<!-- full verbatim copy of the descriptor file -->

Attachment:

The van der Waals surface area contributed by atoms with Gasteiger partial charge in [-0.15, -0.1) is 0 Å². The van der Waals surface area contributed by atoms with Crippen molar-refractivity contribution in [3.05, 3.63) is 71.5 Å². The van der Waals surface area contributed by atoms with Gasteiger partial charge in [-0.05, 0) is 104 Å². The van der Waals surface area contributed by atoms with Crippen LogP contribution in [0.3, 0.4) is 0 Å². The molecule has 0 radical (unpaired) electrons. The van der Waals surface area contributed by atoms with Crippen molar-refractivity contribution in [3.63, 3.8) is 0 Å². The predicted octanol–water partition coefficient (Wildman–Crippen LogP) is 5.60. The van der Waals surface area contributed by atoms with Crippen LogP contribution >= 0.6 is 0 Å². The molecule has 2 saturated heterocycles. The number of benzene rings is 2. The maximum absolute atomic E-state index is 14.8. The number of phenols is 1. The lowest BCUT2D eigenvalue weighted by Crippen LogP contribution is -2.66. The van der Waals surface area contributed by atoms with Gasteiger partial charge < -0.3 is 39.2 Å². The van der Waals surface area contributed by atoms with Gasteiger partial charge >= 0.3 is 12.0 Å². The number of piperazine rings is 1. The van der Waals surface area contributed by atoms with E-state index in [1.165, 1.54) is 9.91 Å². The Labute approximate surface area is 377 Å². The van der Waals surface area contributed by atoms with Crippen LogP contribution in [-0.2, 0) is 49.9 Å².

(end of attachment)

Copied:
The van der Waals surface area contributed by atoms with Gasteiger partial charge in [-0.15, -0.1) is 0 Å². The van der Waals surface area contributed by atoms with Crippen molar-refractivity contribution in [3.05, 3.63) is 71.5 Å². The van der Waals surface area contributed by atoms with Gasteiger partial charge in [-0.05, 0) is 104 Å². The van der Waals surface area contributed by atoms with Crippen LogP contribution in [0.3, 0.4) is 0 Å². The molecule has 0 radical (unpaired) electrons. The van der Waals surface area contributed by atoms with Crippen molar-refractivity contribution in [3.63, 3.8) is 0 Å². The predicted octanol–water partition coefficient (Wildman–Crippen LogP) is 5.60. The van der Waals surface area contributed by atoms with Crippen LogP contribution >= 0.6 is 0 Å². The molecule has 2 saturated heterocycles. The number of benzene rings is 2. The maximum absolute atomic E-state index is 14.8. The number of phenols is 1. The lowest BCUT2D eigenvalue weighted by Crippen LogP contribution is -2.66. The van der Waals surface area contributed by atoms with Gasteiger partial charge < -0.3 is 39.2 Å². The van der Waals surface area contributed by atoms with Gasteiger partial charge >= 0.3 is 12.0 Å². The number of piperazine rings is 1. The van der Waals surface area contributed by atoms with E-state index in [1.165, 1.54) is 9.91 Å². The Labute approximate surface area is 377 Å². The van der Waals surface area contributed by atoms with Crippen LogP contribution in [-0.2, 0) is 49.9 Å².